- Having a sense of purpose in life.
- Strong positive connections with others.
- A sense of connection to one’s military unit.
Substance Abuse, Mental Health, and Suicide in Veterans
Substance use and mental health disorders are a risk factor for suicide in Veterans.1,5 Nearly 60% of Veterans who died by suicide in 2017 and who had recently utilized the Veterans Health Administration had a diagnosed mental health disorder or substance use disorder.1
Poor mental health is associated with both substance use and suicide.5 Substance use may play a uniquely important role in the suicide risk of a Veteran with a mental health issue. Research shows that for Veterans with PTSD, an additional diagnosis of depression did not increase suicide risk. However, an additional substance use disorder diagnosis did.5
Opioids are particularly problematic for Veterans. A recent study found that opioid use was associated with an increased risk of suicide in Veterans. Veterans who took higher doses of opioids were twice as likely to die by suicide than Veterans who took lower doses of opioids.4 Veterans diagnosed with opioid use disorder are among those with the highest suicide rates.1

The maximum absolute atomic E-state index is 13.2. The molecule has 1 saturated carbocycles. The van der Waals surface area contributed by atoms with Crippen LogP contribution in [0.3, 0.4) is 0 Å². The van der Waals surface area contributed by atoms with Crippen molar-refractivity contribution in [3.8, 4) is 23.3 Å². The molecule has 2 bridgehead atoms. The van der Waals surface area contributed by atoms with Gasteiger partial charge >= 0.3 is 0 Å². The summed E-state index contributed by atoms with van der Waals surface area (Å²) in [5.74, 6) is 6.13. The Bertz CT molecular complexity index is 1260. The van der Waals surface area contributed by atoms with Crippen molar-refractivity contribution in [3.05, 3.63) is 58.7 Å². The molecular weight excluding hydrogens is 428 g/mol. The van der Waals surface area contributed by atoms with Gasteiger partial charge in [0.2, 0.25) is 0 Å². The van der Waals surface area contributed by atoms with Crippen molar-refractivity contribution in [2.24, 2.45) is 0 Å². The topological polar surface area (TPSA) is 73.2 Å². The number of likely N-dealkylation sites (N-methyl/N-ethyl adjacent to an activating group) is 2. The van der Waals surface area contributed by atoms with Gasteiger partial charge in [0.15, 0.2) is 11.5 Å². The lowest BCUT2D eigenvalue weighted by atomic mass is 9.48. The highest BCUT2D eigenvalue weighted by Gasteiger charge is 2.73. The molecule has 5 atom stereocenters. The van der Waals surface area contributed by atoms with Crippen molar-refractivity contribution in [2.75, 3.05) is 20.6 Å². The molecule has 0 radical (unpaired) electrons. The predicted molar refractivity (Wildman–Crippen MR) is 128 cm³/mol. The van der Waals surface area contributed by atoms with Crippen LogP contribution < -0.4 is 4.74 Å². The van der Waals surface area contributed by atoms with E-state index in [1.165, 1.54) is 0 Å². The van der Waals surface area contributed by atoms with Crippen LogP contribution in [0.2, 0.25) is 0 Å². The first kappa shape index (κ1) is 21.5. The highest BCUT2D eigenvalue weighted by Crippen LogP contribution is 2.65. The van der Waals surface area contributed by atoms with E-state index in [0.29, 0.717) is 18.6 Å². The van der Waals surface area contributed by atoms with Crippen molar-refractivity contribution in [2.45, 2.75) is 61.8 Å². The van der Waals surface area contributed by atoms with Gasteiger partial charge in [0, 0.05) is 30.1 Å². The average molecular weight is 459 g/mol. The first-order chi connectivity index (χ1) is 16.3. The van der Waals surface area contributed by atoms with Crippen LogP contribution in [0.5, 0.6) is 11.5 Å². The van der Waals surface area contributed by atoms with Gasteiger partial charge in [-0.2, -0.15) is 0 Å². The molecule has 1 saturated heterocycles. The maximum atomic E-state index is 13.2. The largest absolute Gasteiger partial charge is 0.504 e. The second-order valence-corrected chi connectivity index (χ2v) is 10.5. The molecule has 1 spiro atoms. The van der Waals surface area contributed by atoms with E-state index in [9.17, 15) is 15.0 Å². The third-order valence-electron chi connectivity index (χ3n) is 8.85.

PTSD and Suicide
PTSD has been strongly linked to suicide among both Veterans and civilians, as one study showed that the rate of suicide is 13x higher in individuals who suffer from PTSD than in those who don’t.6 PTSD was also associated with a 6 to 13 times greater risk of suicide among active duty service members.6
PTSD is a mental health disorder that may result when a person experiences or witnesses a traumatic situation, such as a violent assault.9 The exposure of Veterans to combat violence is linked to the development of PTSD, but other traumatic experiences in the military can lead to PTSD, such as seeing soldiers killed in combat or experiencing sexual violence in the course of military service.10